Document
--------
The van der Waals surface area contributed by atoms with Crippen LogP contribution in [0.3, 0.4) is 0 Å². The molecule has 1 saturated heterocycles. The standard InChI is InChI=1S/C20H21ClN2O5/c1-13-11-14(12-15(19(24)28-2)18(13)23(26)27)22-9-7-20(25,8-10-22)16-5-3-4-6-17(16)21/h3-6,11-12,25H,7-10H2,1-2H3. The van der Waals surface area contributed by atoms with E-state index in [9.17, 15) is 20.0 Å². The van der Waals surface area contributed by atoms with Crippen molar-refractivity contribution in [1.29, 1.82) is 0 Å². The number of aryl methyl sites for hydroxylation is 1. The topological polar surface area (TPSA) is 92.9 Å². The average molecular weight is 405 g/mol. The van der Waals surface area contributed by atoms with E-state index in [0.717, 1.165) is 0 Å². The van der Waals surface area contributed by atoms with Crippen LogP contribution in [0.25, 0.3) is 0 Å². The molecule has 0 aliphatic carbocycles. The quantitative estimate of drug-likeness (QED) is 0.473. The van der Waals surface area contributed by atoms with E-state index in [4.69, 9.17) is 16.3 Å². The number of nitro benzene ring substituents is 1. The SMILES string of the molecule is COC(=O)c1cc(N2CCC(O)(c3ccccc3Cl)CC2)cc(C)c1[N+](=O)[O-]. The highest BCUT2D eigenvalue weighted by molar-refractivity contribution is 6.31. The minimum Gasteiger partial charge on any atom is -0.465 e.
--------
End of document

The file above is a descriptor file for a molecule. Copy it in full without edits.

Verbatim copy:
The van der Waals surface area contributed by atoms with Crippen LogP contribution in [0.3, 0.4) is 0 Å². The molecule has 1 saturated heterocycles. The standard InChI is InChI=1S/C20H21ClN2O5/c1-13-11-14(12-15(19(24)28-2)18(13)23(26)27)22-9-7-20(25,8-10-22)16-5-3-4-6-17(16)21/h3-6,11-12,25H,7-10H2,1-2H3. The van der Waals surface area contributed by atoms with E-state index in [9.17, 15) is 20.0 Å². The van der Waals surface area contributed by atoms with Crippen molar-refractivity contribution in [1.29, 1.82) is 0 Å². The number of aryl methyl sites for hydroxylation is 1. The topological polar surface area (TPSA) is 92.9 Å². The average molecular weight is 405 g/mol. The van der Waals surface area contributed by atoms with E-state index in [0.717, 1.165) is 0 Å². The van der Waals surface area contributed by atoms with Crippen LogP contribution in [0.25, 0.3) is 0 Å². The molecule has 0 aliphatic carbocycles. The quantitative estimate of drug-likeness (QED) is 0.473. The van der Waals surface area contributed by atoms with E-state index in [4.69, 9.17) is 16.3 Å². The number of nitro benzene ring substituents is 1. The SMILES string of the molecule is COC(=O)c1cc(N2CCC(O)(c3ccccc3Cl)CC2)cc(C)c1[N+](=O)[O-]. The highest BCUT2D eigenvalue weighted by molar-refractivity contribution is 6.31. The minimum Gasteiger partial charge on any atom is -0.465 e.